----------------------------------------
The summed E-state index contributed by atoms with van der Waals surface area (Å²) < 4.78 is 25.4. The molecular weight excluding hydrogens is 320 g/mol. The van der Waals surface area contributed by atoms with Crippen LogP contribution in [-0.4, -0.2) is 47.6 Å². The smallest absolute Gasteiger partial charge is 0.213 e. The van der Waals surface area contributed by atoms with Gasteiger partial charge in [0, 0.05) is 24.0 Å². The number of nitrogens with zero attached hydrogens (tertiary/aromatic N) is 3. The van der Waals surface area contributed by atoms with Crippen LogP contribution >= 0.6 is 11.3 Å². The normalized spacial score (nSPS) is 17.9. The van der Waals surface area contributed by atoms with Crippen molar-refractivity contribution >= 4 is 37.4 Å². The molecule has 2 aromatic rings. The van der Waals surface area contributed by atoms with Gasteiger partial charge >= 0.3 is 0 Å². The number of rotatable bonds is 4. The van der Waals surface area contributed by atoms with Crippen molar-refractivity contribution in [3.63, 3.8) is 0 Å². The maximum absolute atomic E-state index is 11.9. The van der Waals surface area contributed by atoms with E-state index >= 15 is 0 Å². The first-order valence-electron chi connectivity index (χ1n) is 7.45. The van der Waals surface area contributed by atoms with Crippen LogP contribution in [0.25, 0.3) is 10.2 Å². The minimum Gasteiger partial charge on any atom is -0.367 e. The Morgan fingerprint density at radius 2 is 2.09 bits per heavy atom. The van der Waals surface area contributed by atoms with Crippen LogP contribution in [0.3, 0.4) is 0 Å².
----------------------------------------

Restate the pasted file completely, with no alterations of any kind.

The summed E-state index contributed by atoms with van der Waals surface area (Å²) < 4.78 is 25.4. The molecular weight excluding hydrogens is 320 g/mol. The van der Waals surface area contributed by atoms with Crippen LogP contribution in [-0.4, -0.2) is 47.6 Å². The smallest absolute Gasteiger partial charge is 0.213 e. The van der Waals surface area contributed by atoms with Gasteiger partial charge in [0, 0.05) is 24.0 Å². The number of nitrogens with zero attached hydrogens (tertiary/aromatic N) is 3. The van der Waals surface area contributed by atoms with Crippen LogP contribution >= 0.6 is 11.3 Å². The normalized spacial score (nSPS) is 17.9. The van der Waals surface area contributed by atoms with Crippen molar-refractivity contribution >= 4 is 37.4 Å². The molecule has 2 aromatic rings. The van der Waals surface area contributed by atoms with Gasteiger partial charge >= 0.3 is 0 Å². The number of rotatable bonds is 4. The van der Waals surface area contributed by atoms with Crippen molar-refractivity contribution in [3.63, 3.8) is 0 Å². The maximum absolute atomic E-state index is 11.9. The van der Waals surface area contributed by atoms with E-state index >= 15 is 0 Å². The first-order valence-electron chi connectivity index (χ1n) is 7.45. The van der Waals surface area contributed by atoms with Crippen LogP contribution in [0.25, 0.3) is 10.2 Å². The minimum Gasteiger partial charge on any atom is -0.367 e. The Morgan fingerprint density at radius 2 is 2.09 bits per heavy atom. The van der Waals surface area contributed by atoms with Crippen LogP contribution in [0.3, 0.4) is 0 Å².